Nattakan Bus from Siem Reap to Bangkok

SIEM REAP, CAMBODIA- The Nattakan bus from Siem Reap to Bangkok costs $30, which is considerably more than the other available options (the lowest alternative I saw was $13). Since it was such a long ride however, I figured I would book the coach bus since you have much more legroom than in one of the mini-vans. Nattakan is billed as a direct bus, meaning that you don’t have to transfer to a different company or coach at the border crossing. However, you still have to disembark at the border and will need to clear Thai customs carrying all your luggage.




Told to be ready for a hostel pick-up at 7am, I was dutifully ready at the appointed hour. A mini-van came by at 7:30 to take us to the bus station, which was a nice gesture…however the bus didn’t leave the station until 8:30. It wasn’t a huge deal, it just made a long day longer by needing to be ready for 7am when we left at 8:30. But hey, that’s traveling, right?


The Coach

The coach itself was what you’d expect. It wasn’t in terrible condition, but it was by no means clean, and the seats were tattered and worn. Not much leg room, either. They serve meals on board, which is a plus…the breakfast consisted of Oreos, blueberry juice, and a coffee drink. Lunch was 7-11 shrimp fried rice and a water. “Free food” is a plus anywhere, but it sure wasn’t anything to write home about. There was a toilet on the bus, but it wasn’t working so we had to make frequent stops to use the restroom. The driver was good about this, so the lack of facilities wasn’t an issue.


Border Crossing

Nattakan bills this coach as getting to Bangkok at 3:30, and I really don’t know where they get that time from. We didn’t hit any traffic that shouldn’t be plugged into the trip time, and we crossed the border in 1-2 hours, which appeared to be a normal time frame for doing so. The border was fairly busy, but nothing that you wouldn’t expect from such a well-traversed crossing. It’s a bit confusing as to where to go and what you have to do, but pretty simple when you just remember your responsibilities are to:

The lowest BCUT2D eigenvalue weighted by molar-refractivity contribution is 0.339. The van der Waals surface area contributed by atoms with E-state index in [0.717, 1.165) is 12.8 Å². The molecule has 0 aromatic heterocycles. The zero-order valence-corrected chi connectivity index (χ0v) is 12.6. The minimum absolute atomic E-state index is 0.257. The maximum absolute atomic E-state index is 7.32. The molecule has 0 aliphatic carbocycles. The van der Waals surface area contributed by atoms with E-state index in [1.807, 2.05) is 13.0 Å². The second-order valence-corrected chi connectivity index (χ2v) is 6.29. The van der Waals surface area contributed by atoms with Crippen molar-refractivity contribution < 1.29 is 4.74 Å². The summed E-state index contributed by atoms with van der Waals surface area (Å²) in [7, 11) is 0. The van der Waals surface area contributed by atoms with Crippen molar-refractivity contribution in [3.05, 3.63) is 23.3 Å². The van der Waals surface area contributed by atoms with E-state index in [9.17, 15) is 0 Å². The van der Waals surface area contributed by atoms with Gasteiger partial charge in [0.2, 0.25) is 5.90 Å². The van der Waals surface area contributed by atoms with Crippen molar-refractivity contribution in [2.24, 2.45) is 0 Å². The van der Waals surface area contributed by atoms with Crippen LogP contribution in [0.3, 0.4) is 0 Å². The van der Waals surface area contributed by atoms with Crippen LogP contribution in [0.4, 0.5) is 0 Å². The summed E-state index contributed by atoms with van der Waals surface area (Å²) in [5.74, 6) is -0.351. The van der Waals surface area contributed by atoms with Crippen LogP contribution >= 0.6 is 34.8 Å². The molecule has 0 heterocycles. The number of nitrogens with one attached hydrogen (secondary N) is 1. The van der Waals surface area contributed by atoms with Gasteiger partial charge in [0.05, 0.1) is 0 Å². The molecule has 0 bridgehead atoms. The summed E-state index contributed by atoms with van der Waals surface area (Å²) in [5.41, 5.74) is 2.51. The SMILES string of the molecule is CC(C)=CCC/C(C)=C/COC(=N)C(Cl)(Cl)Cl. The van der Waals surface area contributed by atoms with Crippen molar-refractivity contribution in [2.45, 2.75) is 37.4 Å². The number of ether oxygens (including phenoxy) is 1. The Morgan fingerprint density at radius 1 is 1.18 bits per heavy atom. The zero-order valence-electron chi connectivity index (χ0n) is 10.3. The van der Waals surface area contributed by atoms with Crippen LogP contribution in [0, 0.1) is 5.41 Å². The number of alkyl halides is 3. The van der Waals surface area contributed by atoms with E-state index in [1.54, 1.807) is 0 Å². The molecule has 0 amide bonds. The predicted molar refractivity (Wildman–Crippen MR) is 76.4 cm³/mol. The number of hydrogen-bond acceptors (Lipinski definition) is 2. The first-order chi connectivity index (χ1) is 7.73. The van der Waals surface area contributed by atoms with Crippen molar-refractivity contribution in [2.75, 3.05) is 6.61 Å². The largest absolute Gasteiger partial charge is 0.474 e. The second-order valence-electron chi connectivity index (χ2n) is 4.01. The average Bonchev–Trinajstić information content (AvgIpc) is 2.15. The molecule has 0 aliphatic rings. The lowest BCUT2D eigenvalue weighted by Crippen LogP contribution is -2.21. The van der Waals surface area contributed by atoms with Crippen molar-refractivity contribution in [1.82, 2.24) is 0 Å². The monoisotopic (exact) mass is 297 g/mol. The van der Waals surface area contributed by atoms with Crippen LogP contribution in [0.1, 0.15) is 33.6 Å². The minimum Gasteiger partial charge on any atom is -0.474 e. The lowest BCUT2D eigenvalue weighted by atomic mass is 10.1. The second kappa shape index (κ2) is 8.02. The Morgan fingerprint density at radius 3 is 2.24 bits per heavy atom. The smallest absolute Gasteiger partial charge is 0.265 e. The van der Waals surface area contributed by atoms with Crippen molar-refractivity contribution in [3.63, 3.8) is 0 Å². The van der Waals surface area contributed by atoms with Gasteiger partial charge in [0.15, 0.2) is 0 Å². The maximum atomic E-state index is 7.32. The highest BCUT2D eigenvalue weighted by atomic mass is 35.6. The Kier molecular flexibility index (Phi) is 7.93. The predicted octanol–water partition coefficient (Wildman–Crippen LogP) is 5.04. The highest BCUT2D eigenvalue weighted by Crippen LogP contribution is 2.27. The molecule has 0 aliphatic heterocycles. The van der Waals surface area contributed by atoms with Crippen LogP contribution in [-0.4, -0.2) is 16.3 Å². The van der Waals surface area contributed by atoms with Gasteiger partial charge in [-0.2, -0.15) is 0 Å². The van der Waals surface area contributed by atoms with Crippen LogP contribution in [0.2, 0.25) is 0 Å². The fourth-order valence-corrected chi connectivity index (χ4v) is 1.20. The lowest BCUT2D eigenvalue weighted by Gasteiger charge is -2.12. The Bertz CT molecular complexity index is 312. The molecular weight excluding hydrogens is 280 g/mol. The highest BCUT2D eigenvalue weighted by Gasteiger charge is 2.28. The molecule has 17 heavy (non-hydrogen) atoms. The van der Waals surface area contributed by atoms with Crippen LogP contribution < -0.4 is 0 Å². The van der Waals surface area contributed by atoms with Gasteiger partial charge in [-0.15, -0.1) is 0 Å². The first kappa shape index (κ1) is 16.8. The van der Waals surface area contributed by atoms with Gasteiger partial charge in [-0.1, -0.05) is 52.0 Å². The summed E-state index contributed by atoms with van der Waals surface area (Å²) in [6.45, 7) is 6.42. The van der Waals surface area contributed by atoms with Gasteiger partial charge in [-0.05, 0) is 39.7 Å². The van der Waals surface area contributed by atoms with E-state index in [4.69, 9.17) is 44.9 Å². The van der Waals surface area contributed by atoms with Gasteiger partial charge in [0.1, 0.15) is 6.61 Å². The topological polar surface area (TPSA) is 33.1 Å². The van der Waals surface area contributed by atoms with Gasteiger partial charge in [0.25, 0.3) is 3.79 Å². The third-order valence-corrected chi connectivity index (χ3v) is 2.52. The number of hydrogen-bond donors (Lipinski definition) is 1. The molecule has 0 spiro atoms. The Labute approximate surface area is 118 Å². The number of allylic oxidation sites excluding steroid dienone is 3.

• Obtain an exit stamp from Cambodia

  • Obtain an entry stamp to Thailand (you need to have your baggage with you for this)

The coach will let you off on the Cambodian side, and you need to walk to the customs booth to obtain your exit stamp. Once processed, keep walking through the border crossing…the coach will have passed through already, and you collect your bags and proceed to Thai customs. Once you clear Thai customs, the coach will be waiting for you on the other side, in the parking lot. I didn’t really see a restroom that could have been easily used…I’m sure there was one around, but when you have all of your luggage and are trying to keep in a relative group with the people on your bus, it’s something you might not get around to doing.


Timing and Arrival in Bangkok

We didn't hit any major traffic or have any real delays at customs, and we didn't get to Bangkok until 6:30. I would not count on getting there at 3:30…sure, you might get lucky, but it’s pretty unreasonable to expect to do so. Just don’t plan to be in Bangkok by afternoon. Once you get to the Bangkok bus station, immediately get on the taxi line. It can be quite long, and since the bus station is further out of the city center, taxis don’t come too often…you don’t want to be last in line! And don’t follow anyone telling you they are a taxi…they will charge exorbitant rates; stick with the metered taxis. They are super cheap!


There’s nothing really wrong with this company, it’s just that there is really no reason to pay twice the price to travel with them over another company. There’s not much additional value they provide for your ticket, aside from food perhaps, which could easily be obtained on your own with either less money or greater quality. If you’re on a budget, avoid Nattakan…it’s money well saved.